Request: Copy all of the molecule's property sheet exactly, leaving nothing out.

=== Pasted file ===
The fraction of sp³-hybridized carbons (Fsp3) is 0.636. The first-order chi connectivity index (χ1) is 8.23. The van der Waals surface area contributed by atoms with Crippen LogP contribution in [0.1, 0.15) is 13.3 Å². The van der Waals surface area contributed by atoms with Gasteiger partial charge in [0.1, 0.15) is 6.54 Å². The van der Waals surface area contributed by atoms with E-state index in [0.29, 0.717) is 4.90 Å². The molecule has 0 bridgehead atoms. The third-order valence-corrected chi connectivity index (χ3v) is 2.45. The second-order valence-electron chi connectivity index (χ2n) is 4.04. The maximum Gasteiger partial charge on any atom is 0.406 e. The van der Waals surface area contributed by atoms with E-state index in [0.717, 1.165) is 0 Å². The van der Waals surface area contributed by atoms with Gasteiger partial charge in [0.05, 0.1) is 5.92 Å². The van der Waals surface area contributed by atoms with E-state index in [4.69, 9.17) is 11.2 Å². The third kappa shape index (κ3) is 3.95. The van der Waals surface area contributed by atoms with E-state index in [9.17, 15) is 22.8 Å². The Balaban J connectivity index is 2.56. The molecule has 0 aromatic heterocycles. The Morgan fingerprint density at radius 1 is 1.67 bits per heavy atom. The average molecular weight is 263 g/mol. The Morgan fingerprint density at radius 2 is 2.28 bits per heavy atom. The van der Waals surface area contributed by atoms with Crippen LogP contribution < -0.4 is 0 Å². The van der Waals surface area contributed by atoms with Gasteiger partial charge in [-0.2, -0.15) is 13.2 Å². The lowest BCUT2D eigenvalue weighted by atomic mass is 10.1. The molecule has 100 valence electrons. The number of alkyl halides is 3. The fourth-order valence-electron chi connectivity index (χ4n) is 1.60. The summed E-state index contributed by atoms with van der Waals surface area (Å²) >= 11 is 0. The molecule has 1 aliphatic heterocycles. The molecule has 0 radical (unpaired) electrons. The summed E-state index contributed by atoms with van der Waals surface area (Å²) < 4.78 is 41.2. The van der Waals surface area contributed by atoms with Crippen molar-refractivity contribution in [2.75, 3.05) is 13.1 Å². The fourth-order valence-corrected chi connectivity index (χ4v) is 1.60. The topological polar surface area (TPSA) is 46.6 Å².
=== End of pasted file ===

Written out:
The fraction of sp³-hybridized carbons (Fsp3) is 0.636. The first-order chi connectivity index (χ1) is 8.23. The van der Waals surface area contributed by atoms with Crippen LogP contribution in [0.1, 0.15) is 13.3 Å². The van der Waals surface area contributed by atoms with Gasteiger partial charge in [0.1, 0.15) is 6.54 Å². The van der Waals surface area contributed by atoms with E-state index in [0.29, 0.717) is 4.90 Å². The molecule has 0 bridgehead atoms. The third-order valence-corrected chi connectivity index (χ3v) is 2.45. The second-order valence-electron chi connectivity index (χ2n) is 4.04. The maximum Gasteiger partial charge on any atom is 0.406 e. The van der Waals surface area contributed by atoms with E-state index in [0.717, 1.165) is 0 Å². The van der Waals surface area contributed by atoms with Gasteiger partial charge in [0.05, 0.1) is 5.92 Å². The van der Waals surface area contributed by atoms with E-state index in [4.69, 9.17) is 11.2 Å². The third kappa shape index (κ3) is 3.95. The van der Waals surface area contributed by atoms with E-state index in [9.17, 15) is 22.8 Å². The Balaban J connectivity index is 2.56. The molecule has 0 aromatic heterocycles. The Morgan fingerprint density at radius 1 is 1.67 bits per heavy atom. The average molecular weight is 263 g/mol. The Morgan fingerprint density at radius 2 is 2.28 bits per heavy atom. The van der Waals surface area contributed by atoms with Crippen LogP contribution < -0.4 is 0 Å². The van der Waals surface area contributed by atoms with Gasteiger partial charge in [-0.2, -0.15) is 13.2 Å². The lowest BCUT2D eigenvalue weighted by atomic mass is 10.1. The molecule has 100 valence electrons. The number of alkyl halides is 3. The fourth-order valence-electron chi connectivity index (χ4n) is 1.60. The summed E-state index contributed by atoms with van der Waals surface area (Å²) >= 11 is 0. The molecule has 1 aliphatic heterocycles. The molecule has 0 radical (unpaired) electrons. The summed E-state index contributed by atoms with van der Waals surface area (Å²) < 4.78 is 41.2. The van der Waals surface area contributed by atoms with Crippen molar-refractivity contribution in [2.75, 3.05) is 13.1 Å². The fourth-order valence-corrected chi connectivity index (χ4v) is 1.60. The topological polar surface area (TPSA) is 46.6 Å².